Q2: Why Work Out Loud?

Former Employee

Q2: How does Working out Loud make you and your organization more successful?


Question 3 is now up!

20 Replies
best response confirmed by Larry Glickman (MVP)

Sharing work as it develops enables you to reflect on your work. It brings stakeholders into work early to provide feedback and assistance. It encourages you to be purposeful and effective in your work. Importantly it also enables others to develop a passive awareness of your work progress and to learn from how you do your work

Improves culture of a company where people are helping one another..which ultimately results in reduced IT operations cost, easier training and adoption of technology

My company benefits in many ways from our efforts to work out loud... definitely a work in progress. Changing habits isn't a quick fix.


But working out loud is what can enable a global company with shifts across time zones to drive a business model that "follows the sun" to serve our customers with real agility. It enables faster identification of experts so we can get to needed information and answers quickly. It drives connections that can spur quick reapplication of solutions, or fresh innovation.


Not to mention, I don't think many people really think of weekly status meetings as the BEST TIME EVAR.

With a wide engage within the whole company we can reach faster the objectives and if the people are more involved within ideas or project on companies the comanies will have more sucess and a faster aproach of the market.

When your managers and leaders never have to guess or ask you where you are headed because you are already on the same page.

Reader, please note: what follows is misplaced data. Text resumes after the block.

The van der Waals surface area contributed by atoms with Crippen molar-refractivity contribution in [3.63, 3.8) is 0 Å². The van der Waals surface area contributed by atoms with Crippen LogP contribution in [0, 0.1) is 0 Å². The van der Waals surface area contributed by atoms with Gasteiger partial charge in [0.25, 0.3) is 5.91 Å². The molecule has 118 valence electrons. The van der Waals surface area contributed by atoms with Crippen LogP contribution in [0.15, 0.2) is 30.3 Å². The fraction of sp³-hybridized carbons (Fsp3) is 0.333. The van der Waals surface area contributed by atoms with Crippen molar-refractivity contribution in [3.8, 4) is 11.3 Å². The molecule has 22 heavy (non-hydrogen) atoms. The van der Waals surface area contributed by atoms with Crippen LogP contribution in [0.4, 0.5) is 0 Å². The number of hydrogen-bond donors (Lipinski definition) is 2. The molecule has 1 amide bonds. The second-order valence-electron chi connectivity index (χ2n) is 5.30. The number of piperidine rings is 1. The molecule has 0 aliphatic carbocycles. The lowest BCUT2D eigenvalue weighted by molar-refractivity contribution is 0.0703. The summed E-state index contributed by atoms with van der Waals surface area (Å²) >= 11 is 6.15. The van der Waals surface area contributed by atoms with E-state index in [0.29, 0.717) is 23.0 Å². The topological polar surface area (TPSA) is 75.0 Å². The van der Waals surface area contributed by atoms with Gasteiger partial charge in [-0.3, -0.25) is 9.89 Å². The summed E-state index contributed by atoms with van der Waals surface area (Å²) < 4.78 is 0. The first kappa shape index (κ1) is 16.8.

I used simple techniques when I was a manager, to encourage this without calling it "working out loud" - it was just the way we worked.

Working out loud has really helped our organization grow faster but also to make sure that we are grounded in our team communication - just because the boss said it, doesn't make it true, and there are no sacred cows.


It also enables your team to connect across geographies, if you are working remotely from each other, you can 'learn' each other and how your respective minds work, which then helps windtunnel ideas in your mind. It's sort of like the 'six hats' methodology, but instead you can model people's reactions in your mind, which helps your intial thinking so you can be transparent and comprehensive in inital sharing.

What @Naomi Moneypenny said - different perspectives, more voices in the conversation all help in creating a dynamic team culture.  Working out loud breaks down silos.  When people know what you're working on and your progress, the impact of your work and the potential for your work to help others is much greater.

When you post what you are working on, it brings awareness to potential project stakeholders that you hadn't considered and it is a great time to ask yourself, "should I even be working on this?"

Working out loud is a core practice in digital transformation. When you think about it many digital practices like agile, design thinking, collaboration and more involve increased transparency, connected communities and shorter feedback cycles. We can help our organisations adapt and become more responsive by working out loud internally and externally. We help ourselves get used to new ways of working by taking on this experience too